Jason Mayden: 31:19 Absolutely. I think the most critical piece that creatives are going to have to start to think about is not drawing. It's not 3D modeling. It's not style. It's intentionality because the thing that happened and is happening is this is the first time in a very long time that we've had a global shared traumatic experience. Traumatic experiences hard-code in our DNA, trauma, right? It's wild the black race has so much preexisting health conditions because we have genetic predisposition to trauma embedded in our DNA. High blood pressure, diabetes, stress, hypertension, all that stuff is a result of generational trauma that has been unaddressed and untreated. So you're looking at a generation of people, specifically kids. And I was just telling my children about this. They kind of stare at me like dad, you go off this tangent, but they're going to be profound people when they become adults.
Jason Mayden: 32:15 And they'll thank me. So we just got comfortable with saying what sociologists have called the younger generation, generation alpha and generation Z. The problem with that nomenclature is that there's going to be a fracture in that trajectory for those people in generation alpha, which is essentially the interaction generation where they don't have to touch anything. They don't have to ... It's very automated. It's, they're enhanced through technology. That's why they call them gen alpha. But within that gen alpha is going to be a subset of people. People, the children born right now are going to grow up in a touch-less society, right? A surveyed society by tracking people in surveillance, which is normal. In China it's going to be the global norm. They're going to grow up with people building vertical gardens off their homes versus going to grocery stores. They're going to go back to having some things based on a barter economy versus the Fiat monetary system, which is collapsing right in front of us because it's not backed by the gold standard.
Jason Mayden: 33:16 It's not backed by anything substantial. Digital currency. People being immersed in virtual environments as a way to escape because being outside is a risk to their health. So when you have this fracture, the sociological intent, you're going to have to reestablish or establish new design ethos for this generation. Remember, our design principles are based on the Industrial Revolution. Now our design principles are being pushed towards the automation revolution. But what happens now in this moment where our design principles have to be based on an automated touch-less revolution or evolution in human interaction? We've never thought about that. We've thought about human computer interaction, HCI. We've thought about automation and artificial intelligence and machine learning, but we've never thought about a world where we can't physically touch people. We can't physically hug. You can't physically show affection.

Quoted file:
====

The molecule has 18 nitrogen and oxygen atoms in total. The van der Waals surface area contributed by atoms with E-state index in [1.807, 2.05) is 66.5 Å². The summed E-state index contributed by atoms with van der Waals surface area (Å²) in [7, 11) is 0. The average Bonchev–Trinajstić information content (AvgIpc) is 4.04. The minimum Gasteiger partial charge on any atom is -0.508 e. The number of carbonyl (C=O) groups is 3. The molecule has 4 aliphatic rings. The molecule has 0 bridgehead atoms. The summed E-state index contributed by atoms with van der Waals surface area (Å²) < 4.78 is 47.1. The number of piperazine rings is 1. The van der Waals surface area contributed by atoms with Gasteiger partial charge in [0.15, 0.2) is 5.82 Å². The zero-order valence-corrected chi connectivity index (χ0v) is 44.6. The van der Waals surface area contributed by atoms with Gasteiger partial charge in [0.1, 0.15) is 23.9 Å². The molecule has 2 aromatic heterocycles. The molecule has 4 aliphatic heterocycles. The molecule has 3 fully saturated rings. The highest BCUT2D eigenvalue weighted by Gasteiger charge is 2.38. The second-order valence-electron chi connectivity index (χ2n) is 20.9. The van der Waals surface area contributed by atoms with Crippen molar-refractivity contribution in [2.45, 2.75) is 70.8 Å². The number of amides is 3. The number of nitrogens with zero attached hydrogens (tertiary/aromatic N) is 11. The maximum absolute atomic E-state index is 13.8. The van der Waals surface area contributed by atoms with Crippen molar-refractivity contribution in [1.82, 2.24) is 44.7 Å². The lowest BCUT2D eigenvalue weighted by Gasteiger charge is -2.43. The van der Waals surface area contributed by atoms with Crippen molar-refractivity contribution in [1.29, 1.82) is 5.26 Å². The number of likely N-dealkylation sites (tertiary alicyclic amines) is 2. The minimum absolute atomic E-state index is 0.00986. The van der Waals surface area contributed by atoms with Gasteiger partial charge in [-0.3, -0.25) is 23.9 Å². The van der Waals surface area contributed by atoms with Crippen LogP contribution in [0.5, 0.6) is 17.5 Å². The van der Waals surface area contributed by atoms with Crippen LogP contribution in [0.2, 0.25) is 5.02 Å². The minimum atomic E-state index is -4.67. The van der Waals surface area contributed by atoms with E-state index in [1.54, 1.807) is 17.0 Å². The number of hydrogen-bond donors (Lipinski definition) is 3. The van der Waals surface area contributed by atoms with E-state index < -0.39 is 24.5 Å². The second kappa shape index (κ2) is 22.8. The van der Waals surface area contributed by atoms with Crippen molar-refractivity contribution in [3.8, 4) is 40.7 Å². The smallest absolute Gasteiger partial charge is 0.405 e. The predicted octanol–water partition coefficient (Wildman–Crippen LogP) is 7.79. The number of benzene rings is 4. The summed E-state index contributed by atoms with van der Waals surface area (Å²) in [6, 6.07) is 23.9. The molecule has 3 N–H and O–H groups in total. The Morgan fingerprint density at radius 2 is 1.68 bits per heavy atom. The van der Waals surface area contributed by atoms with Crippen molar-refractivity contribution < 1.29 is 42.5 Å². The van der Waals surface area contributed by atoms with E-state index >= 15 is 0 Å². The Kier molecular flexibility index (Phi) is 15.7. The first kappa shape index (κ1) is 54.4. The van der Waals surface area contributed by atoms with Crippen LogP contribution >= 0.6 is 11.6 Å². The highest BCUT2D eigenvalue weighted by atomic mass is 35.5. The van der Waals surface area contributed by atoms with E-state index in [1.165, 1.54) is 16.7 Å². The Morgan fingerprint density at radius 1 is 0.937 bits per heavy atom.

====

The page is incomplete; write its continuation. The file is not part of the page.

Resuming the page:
Jason Mayden: 34:13 So these normal rites of passages that help children orient themselves within a family structure will be viewed with the sense of skepticism. What happens now, right, when you ... Are you afraid to sit on a relative's lap and read a book because if that relative is sick they may pass it to the child, right? These things that we take for granted in our childhood, hugging our parents, getting a kiss on the cheek from our grandmother or the lady at church with a mustache and red lipstick. Like, aw, look at the baby. That's not going to happen as much. And so I think designers really have to dig into psychology and look at the only analogous experience that we can measure and learn from is the 1920s, which is funny because it's a 100 year cycle for everything, pandemics and economic downturn. But what happened in the 1920s, it wasn't driven through celebrity culture.
Jason Mayden: 35:00 It was driven through Nobel laureates and industrialists. It's how you got the Andrew Carnegie's. It's how you got the Rockefellers was on the back of the depression, on the back of the Spanish flu. So I ask everybody, do you remember the top selling music artists in 1920? Can you name them? No. No, but you remember the people who built industries from the 1920s because we talk about them today.
Jason Mayden: 35:22 So the designers of today need to move far away from just focusing on the influencer culture, which I think has pervasively entered into design in a very sickening way. And look towards the industrialist, the people who are going to help to shift, create or expand new industries and be part of that narrative. So you can ask yourself, yo, the people aren't going outside anymore. Do I really care about working at a car company? Or do I want to work on going to interior design and build homes that are built for people who are staying at home? Build better communities that are built for me interacting within a short distance, a five mile range of my house on foot as that's my neighborhood now.
Jason Mayden: 36:02 It's five miles from my house it's safe, and then everything else I'm exploring online. That's the stuff that designers should look at. Look at sociology, look at economics, understand how markets work, understand how law works because all those things are the rules of how we will create because design is governed by law, by economics and raw materials. But we don't study it though. And so I encourage designers to study the system that you're playing in so then you can learn how to win successfully. We think that winning is drawing something dope and getting it made. No, bro. But when the global supply chain collapses and you can't get the same resources or materials, how are you going to build what you want to build if you don't know what to look for?